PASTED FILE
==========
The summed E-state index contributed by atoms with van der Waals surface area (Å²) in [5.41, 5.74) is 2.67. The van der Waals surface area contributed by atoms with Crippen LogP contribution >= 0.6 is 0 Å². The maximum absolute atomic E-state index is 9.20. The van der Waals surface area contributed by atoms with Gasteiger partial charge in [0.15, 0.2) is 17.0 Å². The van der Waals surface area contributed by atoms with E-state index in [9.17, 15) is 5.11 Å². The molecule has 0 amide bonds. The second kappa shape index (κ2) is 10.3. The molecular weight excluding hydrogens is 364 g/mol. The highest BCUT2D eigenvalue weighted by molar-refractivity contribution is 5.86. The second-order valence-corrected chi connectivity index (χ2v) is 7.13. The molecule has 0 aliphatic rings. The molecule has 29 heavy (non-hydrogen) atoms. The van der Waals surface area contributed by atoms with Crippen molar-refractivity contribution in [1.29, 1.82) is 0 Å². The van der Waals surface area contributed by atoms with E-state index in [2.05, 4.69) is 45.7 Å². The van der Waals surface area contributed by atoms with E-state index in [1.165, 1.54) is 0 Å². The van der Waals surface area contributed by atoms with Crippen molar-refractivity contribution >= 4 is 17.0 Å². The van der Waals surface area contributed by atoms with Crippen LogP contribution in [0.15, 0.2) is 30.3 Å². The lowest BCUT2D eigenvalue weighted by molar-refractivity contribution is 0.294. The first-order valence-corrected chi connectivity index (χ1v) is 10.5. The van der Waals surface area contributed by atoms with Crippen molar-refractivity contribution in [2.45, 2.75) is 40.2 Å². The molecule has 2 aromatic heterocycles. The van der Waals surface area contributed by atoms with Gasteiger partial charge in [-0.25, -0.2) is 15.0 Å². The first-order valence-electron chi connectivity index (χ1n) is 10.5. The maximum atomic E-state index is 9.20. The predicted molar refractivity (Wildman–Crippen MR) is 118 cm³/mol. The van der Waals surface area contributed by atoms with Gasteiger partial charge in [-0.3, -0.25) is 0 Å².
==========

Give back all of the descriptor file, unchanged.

The summed E-state index contributed by atoms with van der Waals surface area (Å²) in [5.41, 5.74) is 2.67. The van der Waals surface area contributed by atoms with Crippen LogP contribution >= 0.6 is 0 Å². The maximum absolute atomic E-state index is 9.20. The van der Waals surface area contributed by atoms with Gasteiger partial charge in [0.15, 0.2) is 17.0 Å². The van der Waals surface area contributed by atoms with E-state index in [9.17, 15) is 5.11 Å². The molecule has 0 amide bonds. The second kappa shape index (κ2) is 10.3. The molecular weight excluding hydrogens is 364 g/mol. The highest BCUT2D eigenvalue weighted by molar-refractivity contribution is 5.86. The second-order valence-corrected chi connectivity index (χ2v) is 7.13. The molecule has 0 aliphatic rings. The molecule has 29 heavy (non-hydrogen) atoms. The van der Waals surface area contributed by atoms with Crippen molar-refractivity contribution in [1.29, 1.82) is 0 Å². The van der Waals surface area contributed by atoms with E-state index in [2.05, 4.69) is 45.7 Å². The van der Waals surface area contributed by atoms with E-state index in [1.165, 1.54) is 0 Å². The van der Waals surface area contributed by atoms with Crippen molar-refractivity contribution >= 4 is 17.0 Å². The van der Waals surface area contributed by atoms with Crippen LogP contribution in [0.15, 0.2) is 30.3 Å². The lowest BCUT2D eigenvalue weighted by molar-refractivity contribution is 0.294. The first-order valence-corrected chi connectivity index (χ1v) is 10.5. The van der Waals surface area contributed by atoms with Crippen molar-refractivity contribution in [2.45, 2.75) is 40.2 Å². The molecule has 2 aromatic heterocycles. The van der Waals surface area contributed by atoms with Gasteiger partial charge in [-0.25, -0.2) is 15.0 Å². The first-order valence-electron chi connectivity index (χ1n) is 10.5. The maximum atomic E-state index is 9.20. The predicted molar refractivity (Wildman–Crippen MR) is 118 cm³/mol. The van der Waals surface area contributed by atoms with Gasteiger partial charge in [-0.3, -0.25) is 0 Å².